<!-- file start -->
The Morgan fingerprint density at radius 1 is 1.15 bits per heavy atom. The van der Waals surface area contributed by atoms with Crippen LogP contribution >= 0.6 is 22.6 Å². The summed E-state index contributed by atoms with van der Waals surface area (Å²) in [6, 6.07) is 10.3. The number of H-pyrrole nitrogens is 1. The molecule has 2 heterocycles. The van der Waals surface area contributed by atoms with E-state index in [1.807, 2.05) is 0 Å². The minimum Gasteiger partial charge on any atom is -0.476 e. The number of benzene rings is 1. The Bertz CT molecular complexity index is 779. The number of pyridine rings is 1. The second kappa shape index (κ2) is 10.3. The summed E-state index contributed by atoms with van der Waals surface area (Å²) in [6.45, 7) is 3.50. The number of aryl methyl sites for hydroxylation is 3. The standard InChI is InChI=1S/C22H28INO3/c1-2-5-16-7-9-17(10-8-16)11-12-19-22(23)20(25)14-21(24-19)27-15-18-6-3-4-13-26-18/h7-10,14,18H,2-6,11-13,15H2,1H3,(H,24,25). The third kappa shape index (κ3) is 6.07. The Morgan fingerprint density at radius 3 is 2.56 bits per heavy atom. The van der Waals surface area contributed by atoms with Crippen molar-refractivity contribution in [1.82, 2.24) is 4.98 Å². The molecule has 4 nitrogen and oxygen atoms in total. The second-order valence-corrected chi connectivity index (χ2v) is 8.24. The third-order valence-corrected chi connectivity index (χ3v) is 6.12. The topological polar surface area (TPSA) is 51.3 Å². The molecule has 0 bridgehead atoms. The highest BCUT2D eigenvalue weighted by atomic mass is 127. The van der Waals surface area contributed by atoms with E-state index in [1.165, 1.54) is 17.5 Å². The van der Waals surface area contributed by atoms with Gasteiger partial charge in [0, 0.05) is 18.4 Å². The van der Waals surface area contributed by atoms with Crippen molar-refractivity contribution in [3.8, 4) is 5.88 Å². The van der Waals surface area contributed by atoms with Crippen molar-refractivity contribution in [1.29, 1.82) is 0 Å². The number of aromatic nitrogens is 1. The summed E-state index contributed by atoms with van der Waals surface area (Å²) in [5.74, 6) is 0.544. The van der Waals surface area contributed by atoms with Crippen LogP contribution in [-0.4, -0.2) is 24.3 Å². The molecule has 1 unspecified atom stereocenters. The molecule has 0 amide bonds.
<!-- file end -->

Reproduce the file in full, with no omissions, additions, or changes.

The Morgan fingerprint density at radius 1 is 1.15 bits per heavy atom. The van der Waals surface area contributed by atoms with Crippen LogP contribution >= 0.6 is 22.6 Å². The summed E-state index contributed by atoms with van der Waals surface area (Å²) in [6, 6.07) is 10.3. The number of H-pyrrole nitrogens is 1. The molecule has 2 heterocycles. The van der Waals surface area contributed by atoms with E-state index in [1.807, 2.05) is 0 Å². The minimum Gasteiger partial charge on any atom is -0.476 e. The number of benzene rings is 1. The Bertz CT molecular complexity index is 779. The number of pyridine rings is 1. The second kappa shape index (κ2) is 10.3. The summed E-state index contributed by atoms with van der Waals surface area (Å²) in [6.45, 7) is 3.50. The number of aryl methyl sites for hydroxylation is 3. The standard InChI is InChI=1S/C22H28INO3/c1-2-5-16-7-9-17(10-8-16)11-12-19-22(23)20(25)14-21(24-19)27-15-18-6-3-4-13-26-18/h7-10,14,18H,2-6,11-13,15H2,1H3,(H,24,25). The third kappa shape index (κ3) is 6.07. The Morgan fingerprint density at radius 3 is 2.56 bits per heavy atom. The van der Waals surface area contributed by atoms with Crippen molar-refractivity contribution in [1.82, 2.24) is 4.98 Å². The molecule has 4 nitrogen and oxygen atoms in total. The second-order valence-corrected chi connectivity index (χ2v) is 8.24. The third-order valence-corrected chi connectivity index (χ3v) is 6.12. The topological polar surface area (TPSA) is 51.3 Å². The molecule has 0 bridgehead atoms. The highest BCUT2D eigenvalue weighted by atomic mass is 127. The van der Waals surface area contributed by atoms with E-state index in [1.165, 1.54) is 17.5 Å². The van der Waals surface area contributed by atoms with Gasteiger partial charge in [0, 0.05) is 18.4 Å². The van der Waals surface area contributed by atoms with Crippen molar-refractivity contribution in [3.8, 4) is 5.88 Å². The van der Waals surface area contributed by atoms with Crippen molar-refractivity contribution in [1.29, 1.82) is 0 Å². The number of aromatic nitrogens is 1. The summed E-state index contributed by atoms with van der Waals surface area (Å²) in [5.74, 6) is 0.544. The van der Waals surface area contributed by atoms with Crippen LogP contribution in [-0.4, -0.2) is 24.3 Å². The molecule has 1 unspecified atom stereocenters. The molecule has 0 amide bonds.